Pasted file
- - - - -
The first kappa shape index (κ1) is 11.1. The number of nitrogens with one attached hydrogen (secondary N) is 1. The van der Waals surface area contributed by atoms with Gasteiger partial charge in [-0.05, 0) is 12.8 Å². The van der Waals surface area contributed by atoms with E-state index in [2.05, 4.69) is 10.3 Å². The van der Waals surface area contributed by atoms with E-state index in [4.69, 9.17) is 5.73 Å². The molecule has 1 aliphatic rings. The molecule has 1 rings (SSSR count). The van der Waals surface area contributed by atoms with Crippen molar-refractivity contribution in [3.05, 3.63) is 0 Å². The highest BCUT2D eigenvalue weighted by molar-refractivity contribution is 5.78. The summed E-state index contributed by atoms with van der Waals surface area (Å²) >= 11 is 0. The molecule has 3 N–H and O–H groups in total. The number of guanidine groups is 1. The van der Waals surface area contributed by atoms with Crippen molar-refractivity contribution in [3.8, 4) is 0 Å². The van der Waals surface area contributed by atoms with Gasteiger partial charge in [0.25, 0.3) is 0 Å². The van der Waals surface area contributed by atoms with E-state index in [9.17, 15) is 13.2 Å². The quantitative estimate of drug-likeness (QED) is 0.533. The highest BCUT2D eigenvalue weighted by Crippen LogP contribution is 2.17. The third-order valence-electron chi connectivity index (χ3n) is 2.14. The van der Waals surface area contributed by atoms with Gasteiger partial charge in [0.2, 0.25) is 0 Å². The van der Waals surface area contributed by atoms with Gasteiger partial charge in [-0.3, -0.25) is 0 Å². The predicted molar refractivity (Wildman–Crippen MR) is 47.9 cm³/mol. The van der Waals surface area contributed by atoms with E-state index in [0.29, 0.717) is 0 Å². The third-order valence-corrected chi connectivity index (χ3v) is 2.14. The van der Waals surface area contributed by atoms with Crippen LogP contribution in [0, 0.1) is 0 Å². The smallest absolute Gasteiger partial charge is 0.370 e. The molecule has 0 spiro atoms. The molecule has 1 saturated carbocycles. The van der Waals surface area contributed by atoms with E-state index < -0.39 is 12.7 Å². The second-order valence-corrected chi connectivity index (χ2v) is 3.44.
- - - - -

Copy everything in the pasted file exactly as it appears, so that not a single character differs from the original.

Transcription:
The first kappa shape index (κ1) is 11.1. The number of nitrogens with one attached hydrogen (secondary N) is 1. The van der Waals surface area contributed by atoms with Gasteiger partial charge in [-0.05, 0) is 12.8 Å². The van der Waals surface area contributed by atoms with E-state index in [2.05, 4.69) is 10.3 Å². The van der Waals surface area contributed by atoms with E-state index in [4.69, 9.17) is 5.73 Å². The molecule has 1 aliphatic rings. The molecule has 1 rings (SSSR count). The van der Waals surface area contributed by atoms with Crippen molar-refractivity contribution in [3.05, 3.63) is 0 Å². The highest BCUT2D eigenvalue weighted by molar-refractivity contribution is 5.78. The summed E-state index contributed by atoms with van der Waals surface area (Å²) >= 11 is 0. The molecule has 3 N–H and O–H groups in total. The number of guanidine groups is 1. The van der Waals surface area contributed by atoms with Crippen molar-refractivity contribution in [3.8, 4) is 0 Å². The van der Waals surface area contributed by atoms with Gasteiger partial charge in [0.25, 0.3) is 0 Å². The van der Waals surface area contributed by atoms with E-state index in [9.17, 15) is 13.2 Å². The quantitative estimate of drug-likeness (QED) is 0.533. The highest BCUT2D eigenvalue weighted by Crippen LogP contribution is 2.17. The third-order valence-electron chi connectivity index (χ3n) is 2.14. The van der Waals surface area contributed by atoms with Gasteiger partial charge in [0.2, 0.25) is 0 Å². The van der Waals surface area contributed by atoms with Gasteiger partial charge in [-0.3, -0.25) is 0 Å². The predicted molar refractivity (Wildman–Crippen MR) is 47.9 cm³/mol. The van der Waals surface area contributed by atoms with E-state index in [0.29, 0.717) is 0 Å². The third-order valence-corrected chi connectivity index (χ3v) is 2.14. The van der Waals surface area contributed by atoms with Crippen LogP contribution in [0, 0.1) is 0 Å². The smallest absolute Gasteiger partial charge is 0.370 e. The molecule has 0 spiro atoms. The molecule has 1 saturated carbocycles. The van der Waals surface area contributed by atoms with E-state index < -0.39 is 12.7 Å². The second-order valence-corrected chi connectivity index (χ2v) is 3.44.